Karachi, the biggest metropolitan city of Pakistan and is the capital of Sindh was once the Sindhi fishermen’s humble abode. Due to its vast seaports, it is now a full-fledged urban economy sustaining the country.
It is well-known for its diverse advanced education system, culture, historical sites, rich cuisine, shopping malls, cinemas, farmhouses, and the beautiful blue ocean. If you are visiting Pakistan, be sure to include Karachi in your itinerary. In the following list, some top tourist attractions have been put together.
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A couple of hours’ drive from central Karachi leads you to Churna Island. You can experience the reefs on the island by snorkeling, swimming, and scuba diving. You will be able to spot sea inhabitants such as turtles and beautiful multi-colored fish.
Built during the British colonial era in 1895, Frere hall was once the town hall in the city. It is a grand library and exhibition hall named after Sir Henry Bartle Edward Frere, Bombay’s former Governor. Its architecture blends together a peculiar mix of British and Venetian Gothic styles.
It features beautiful wall carvings, pillars made of mosaic, pointed arches, and oil paintings. There is a book fair in its courts on Sundays; many hawkers and booksellers sell books at very cheap prices.
Well-known for its eateries and recreational activities such as buggy rides, horse and camel riding, etc Clifton Beach is a popular beach, especially on public holidays and weekends. It’s not a good place to swim but if you want to take a lazy stroll there’s a little park by the promenade, collect seashells and enjoy a sunset, this is a good place to go.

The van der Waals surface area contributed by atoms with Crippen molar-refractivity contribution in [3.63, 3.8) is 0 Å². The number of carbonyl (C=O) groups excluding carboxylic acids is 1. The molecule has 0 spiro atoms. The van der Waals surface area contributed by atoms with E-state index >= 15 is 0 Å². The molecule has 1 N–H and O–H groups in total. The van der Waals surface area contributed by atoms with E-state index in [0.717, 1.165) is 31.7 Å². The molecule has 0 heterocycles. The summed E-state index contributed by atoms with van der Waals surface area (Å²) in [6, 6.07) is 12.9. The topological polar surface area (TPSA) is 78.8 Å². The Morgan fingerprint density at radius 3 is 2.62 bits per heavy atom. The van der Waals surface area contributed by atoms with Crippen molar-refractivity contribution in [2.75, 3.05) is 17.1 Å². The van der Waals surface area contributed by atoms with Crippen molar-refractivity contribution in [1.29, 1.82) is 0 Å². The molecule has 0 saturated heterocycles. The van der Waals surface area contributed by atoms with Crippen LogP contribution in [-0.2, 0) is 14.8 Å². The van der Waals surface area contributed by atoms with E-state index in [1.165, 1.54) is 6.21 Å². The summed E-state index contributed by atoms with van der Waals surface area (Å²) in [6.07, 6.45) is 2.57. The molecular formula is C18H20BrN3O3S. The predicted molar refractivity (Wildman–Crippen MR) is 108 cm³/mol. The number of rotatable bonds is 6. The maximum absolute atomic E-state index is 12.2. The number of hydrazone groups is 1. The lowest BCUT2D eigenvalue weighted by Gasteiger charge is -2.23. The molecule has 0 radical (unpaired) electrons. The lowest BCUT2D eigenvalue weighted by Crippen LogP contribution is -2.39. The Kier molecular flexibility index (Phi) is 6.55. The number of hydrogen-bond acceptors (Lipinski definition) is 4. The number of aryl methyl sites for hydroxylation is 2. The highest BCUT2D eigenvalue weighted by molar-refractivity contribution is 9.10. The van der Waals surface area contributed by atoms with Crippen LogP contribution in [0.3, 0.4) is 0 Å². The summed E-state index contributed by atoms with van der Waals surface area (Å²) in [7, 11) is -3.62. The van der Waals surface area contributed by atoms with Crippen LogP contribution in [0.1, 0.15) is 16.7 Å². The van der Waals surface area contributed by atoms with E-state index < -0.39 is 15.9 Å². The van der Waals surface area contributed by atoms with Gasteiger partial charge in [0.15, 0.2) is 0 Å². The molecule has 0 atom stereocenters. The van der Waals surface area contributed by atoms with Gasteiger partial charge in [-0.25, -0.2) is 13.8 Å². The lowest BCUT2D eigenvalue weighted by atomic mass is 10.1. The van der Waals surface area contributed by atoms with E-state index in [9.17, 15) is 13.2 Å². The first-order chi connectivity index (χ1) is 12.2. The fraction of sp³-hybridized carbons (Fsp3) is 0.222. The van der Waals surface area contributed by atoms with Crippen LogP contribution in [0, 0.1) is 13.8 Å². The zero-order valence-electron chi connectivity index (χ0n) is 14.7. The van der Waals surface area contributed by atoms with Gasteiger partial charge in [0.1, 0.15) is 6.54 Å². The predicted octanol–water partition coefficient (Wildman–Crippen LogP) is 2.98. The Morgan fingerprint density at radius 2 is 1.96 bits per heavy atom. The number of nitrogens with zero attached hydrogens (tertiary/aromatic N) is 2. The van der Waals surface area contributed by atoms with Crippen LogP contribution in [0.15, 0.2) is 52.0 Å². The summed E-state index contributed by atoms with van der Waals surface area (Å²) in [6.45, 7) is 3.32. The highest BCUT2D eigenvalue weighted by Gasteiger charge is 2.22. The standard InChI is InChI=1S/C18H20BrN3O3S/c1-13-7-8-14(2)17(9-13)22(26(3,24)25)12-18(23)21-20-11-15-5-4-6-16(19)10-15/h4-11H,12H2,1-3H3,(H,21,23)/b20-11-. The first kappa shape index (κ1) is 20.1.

In this colonial-era structure, you will find yourself amidst a chaotic, bustling, and crowded marketplace that sells just about anything. It is one of the most famous and oldest places in Karachi located at Saddar. Traces of British rule are very evident.
It is recommended to visit the market in the early hours of the day to avoid the huge evening crowds. There is a myriad of shops that sell fruit, vegetables, groceries, textiles, live animals and pets, stationery, jewelry, and much more.
Located near the market is a recreational park called Jahangir Park that is a great spot to take your kids.
PAF (Pakistan Air Force) Musuem
This museum is well-stocked and holds 30 aircrafts and more on display. The highlights include an Indian Gnat that was seized in 1965 by the Pakistani military, and Quaid-e-Azam – The Viking’s personal aircraft.
The Pakistan Air Force Women Association shop is a must-see when you’re here. Trinkets, fabrics and many locally-made goods are sold here. The association helps provide the community with social, educational, and financial welfare to Air Force’s underpaid workers.
National Museum of Pakistan
A varied collection of a large collection of coins, paintings, relics, a diverse range of art, models, and sculptures is held in this museum. It is a useful place to visit to have a pure depiction and learn about Pakistan’s turbulent history. The “Freedom Movement” gallery includes photographs and newspaper clippings from the Independence era.
There are 11 galleries that showcase Indus Valley Civilization’s artifacts and modern pieces. Other galleries include a Quran Gallery with 300 copies and rare manuscripts of the Quran and Islamic Art.
These ancient tombs were built during the Mughal era in the 15th and 18th centuries and are located in the Sindh province around 30 km east of Karachi. They boast intricate tombs that are beautifully carved and unique sand structures. It is recognized as a World Heritage Site under UNESCO.
The tombs are connected to the Jokhio tribes and are known to be the tribe’s family graveyards. If you have an aptitude for unique architecture and historical sites this place is perfect for you. The mornings are the best time to visit the place, you will be able to see the tomb’s beautiful carving and detailing.
Photo by Hamza Ali on Unsplash